Medical practice survey: Why build when you can buy?

By John Murphy, MDLinx
Published September 20, 2016

Key Takeaways

More physicians are purchasing a partnership or buying into an established practice instead of starting one from the ground up (39% vs. 37%), according to a new survey, conducted by TD Bank, of more than 340 small U.S. medical practices.

This practice trend is only expected to grow, as fully one-half of doctors surveyed either have considered or would consider purchasing, buying into, merging, or selling their practice. Of these, 73% expect to do so in the next four years.

“We are seeing a growing trend of more healthcare providers buying into practices with a partnership or purchasing an existing practice because they are seeking added financial security and well-established businesses,” said Dan Croft, Head of Healthcare Practice Solutions at TD Bank, based in Cherry Hill, NJ. “The survey findings reflect a shift in the industry because of the rising cost of doing business—from technology to insurance.”

Indeed, 46% of respondents who are going this route said it’s simply too expensive to run a practice these days.

Women owners

Meanwhile, another shift is occurring: More women are becoming practice owners. Overall, the average length of practice ownership is 16 years; but 47% of women reported owning their practices for less than 10 years, while 47% of men have been in practice for more than 20 years.

Revenue growth

Also, many physicians are optimistic about their practices’ revenue growth, with 43% of respondents expecting it to rise in the next two years. This is particularly true among women (56%), Millennials (75%), and Gen Xers (53%).

Financing preferences

Lines of credit and cash top the list of methods for financing a practice’s needs (such as equipment, computers, practice management software, practice acquisitions, practice buy-ins, etc.). More than half (53%) of Millennials prefer lines of credit, while 40% of Baby Boomers choose cash for these finances, and 31% of Gen Xers opt for credit cards.

Other noteworthy findings:

  • Among the many challenges physicians face, 52% said their chief concern is receiving timely reimbursements, while 51% said their greatest challenge is the cost of overhead. Nearly half (48%) of Millennials report that hiring and retaining staff is one of their biggest worries, while 41% of Baby Boomers fret about keeping up with the latest technology.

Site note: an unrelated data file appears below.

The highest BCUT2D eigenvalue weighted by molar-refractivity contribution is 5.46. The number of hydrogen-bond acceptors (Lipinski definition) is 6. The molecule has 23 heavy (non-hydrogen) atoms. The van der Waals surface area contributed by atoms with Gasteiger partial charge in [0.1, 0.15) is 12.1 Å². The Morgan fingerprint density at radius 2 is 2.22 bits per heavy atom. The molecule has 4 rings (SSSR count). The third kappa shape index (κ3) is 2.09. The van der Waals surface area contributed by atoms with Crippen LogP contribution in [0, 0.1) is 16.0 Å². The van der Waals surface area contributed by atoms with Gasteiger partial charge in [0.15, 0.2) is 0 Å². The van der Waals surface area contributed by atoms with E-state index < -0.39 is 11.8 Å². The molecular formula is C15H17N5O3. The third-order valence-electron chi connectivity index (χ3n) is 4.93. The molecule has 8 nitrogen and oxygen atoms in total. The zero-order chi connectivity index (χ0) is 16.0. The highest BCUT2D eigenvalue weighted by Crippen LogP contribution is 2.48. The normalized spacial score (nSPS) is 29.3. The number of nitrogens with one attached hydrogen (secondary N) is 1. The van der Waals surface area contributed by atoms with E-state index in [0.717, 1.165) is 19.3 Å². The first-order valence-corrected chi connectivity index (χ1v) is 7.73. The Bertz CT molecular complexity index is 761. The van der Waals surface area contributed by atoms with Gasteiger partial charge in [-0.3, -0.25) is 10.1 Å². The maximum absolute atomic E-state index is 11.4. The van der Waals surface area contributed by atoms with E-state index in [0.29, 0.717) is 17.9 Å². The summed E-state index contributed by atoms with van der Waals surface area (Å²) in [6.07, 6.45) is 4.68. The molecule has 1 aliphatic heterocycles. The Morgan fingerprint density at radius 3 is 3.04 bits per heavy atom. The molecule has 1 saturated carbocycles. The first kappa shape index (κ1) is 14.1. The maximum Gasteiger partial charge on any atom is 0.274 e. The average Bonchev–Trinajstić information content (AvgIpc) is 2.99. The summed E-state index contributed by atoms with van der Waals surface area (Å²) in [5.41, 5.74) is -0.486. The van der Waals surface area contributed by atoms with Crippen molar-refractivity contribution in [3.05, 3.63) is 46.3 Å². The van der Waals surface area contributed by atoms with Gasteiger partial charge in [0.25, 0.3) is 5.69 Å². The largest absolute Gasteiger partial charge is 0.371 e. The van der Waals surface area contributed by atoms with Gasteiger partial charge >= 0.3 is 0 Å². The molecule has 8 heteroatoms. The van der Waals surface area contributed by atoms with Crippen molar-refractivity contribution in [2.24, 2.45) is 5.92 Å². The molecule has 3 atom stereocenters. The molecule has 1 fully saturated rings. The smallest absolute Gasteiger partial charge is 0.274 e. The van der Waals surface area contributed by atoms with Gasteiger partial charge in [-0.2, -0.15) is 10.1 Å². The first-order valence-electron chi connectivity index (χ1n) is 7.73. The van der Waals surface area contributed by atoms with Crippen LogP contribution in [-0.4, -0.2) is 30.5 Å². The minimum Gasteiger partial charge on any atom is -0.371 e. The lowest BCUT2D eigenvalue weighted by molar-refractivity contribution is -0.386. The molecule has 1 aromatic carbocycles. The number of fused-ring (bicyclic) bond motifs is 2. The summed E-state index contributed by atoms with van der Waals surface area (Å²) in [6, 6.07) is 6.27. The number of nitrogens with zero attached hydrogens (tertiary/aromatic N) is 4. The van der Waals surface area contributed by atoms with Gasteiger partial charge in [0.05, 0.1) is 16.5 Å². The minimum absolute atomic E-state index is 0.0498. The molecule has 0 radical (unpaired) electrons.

• Nearly half (48%) of respondents said that their practice’s primary investment during the next few years will be in new technology, while 33% anticipate hiring more staff, and 26% expect to spend more for training and education.

  • When asked about the upcoming November elections, more than half (56%) of physicians said they are very or extremely concerned that a new President or Congress will make changes to the health care system.

  • When they retire, more than half of physicians (56%) expect to pass their practices to partners or colleagues. About the same percentage (55%) also expect retirement to be a gradual transition during which they will cut back their working hours.

“It is understandable why many near-retirement age physicians plan to cut back on time in the office, but this is not the best strategy. Decreasing hours or patient load can negatively impact practice or partnership value, thereby affecting retirement plans,” Mr. Croft said. “While most physicians said they are confident they will have enough money to retire, that’s not always the reality, and often it is due to the fact that they made changes in their schedule or practice that derailed their plans.”

Interestingly, 56% of Millennials hope to retire before age 65, while 76% of Baby Boomers expect they won’t retire until after age 65. Overall, 3 in 10 physicians foresee that they’ll retire later than they had originally planned.

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